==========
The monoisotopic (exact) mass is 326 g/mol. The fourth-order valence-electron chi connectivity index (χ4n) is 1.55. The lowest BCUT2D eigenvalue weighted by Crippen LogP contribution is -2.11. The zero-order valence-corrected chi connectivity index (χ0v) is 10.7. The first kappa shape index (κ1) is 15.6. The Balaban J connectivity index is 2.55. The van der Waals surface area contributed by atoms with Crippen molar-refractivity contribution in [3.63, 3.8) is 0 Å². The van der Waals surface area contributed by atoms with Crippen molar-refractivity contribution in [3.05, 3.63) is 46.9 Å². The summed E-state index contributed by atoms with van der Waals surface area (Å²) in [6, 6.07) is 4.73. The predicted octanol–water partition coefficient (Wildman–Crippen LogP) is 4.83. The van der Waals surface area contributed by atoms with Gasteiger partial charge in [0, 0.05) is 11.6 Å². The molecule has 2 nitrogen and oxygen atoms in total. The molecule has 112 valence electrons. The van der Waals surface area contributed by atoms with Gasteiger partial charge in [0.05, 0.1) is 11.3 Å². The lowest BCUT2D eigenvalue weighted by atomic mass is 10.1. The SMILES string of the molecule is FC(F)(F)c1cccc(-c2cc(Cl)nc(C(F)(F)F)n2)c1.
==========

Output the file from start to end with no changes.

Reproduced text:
The monoisotopic (exact) mass is 326 g/mol. The fourth-order valence-electron chi connectivity index (χ4n) is 1.55. The lowest BCUT2D eigenvalue weighted by Crippen LogP contribution is -2.11. The zero-order valence-corrected chi connectivity index (χ0v) is 10.7. The first kappa shape index (κ1) is 15.6. The Balaban J connectivity index is 2.55. The van der Waals surface area contributed by atoms with Crippen molar-refractivity contribution in [3.63, 3.8) is 0 Å². The van der Waals surface area contributed by atoms with Crippen molar-refractivity contribution in [3.05, 3.63) is 46.9 Å². The summed E-state index contributed by atoms with van der Waals surface area (Å²) in [6, 6.07) is 4.73. The predicted octanol–water partition coefficient (Wildman–Crippen LogP) is 4.83. The van der Waals surface area contributed by atoms with Gasteiger partial charge in [0, 0.05) is 11.6 Å². The molecule has 2 nitrogen and oxygen atoms in total. The molecule has 112 valence electrons. The van der Waals surface area contributed by atoms with Gasteiger partial charge in [0.05, 0.1) is 11.3 Å². The lowest BCUT2D eigenvalue weighted by atomic mass is 10.1. The SMILES string of the molecule is FC(F)(F)c1cccc(-c2cc(Cl)nc(C(F)(F)F)n2)c1.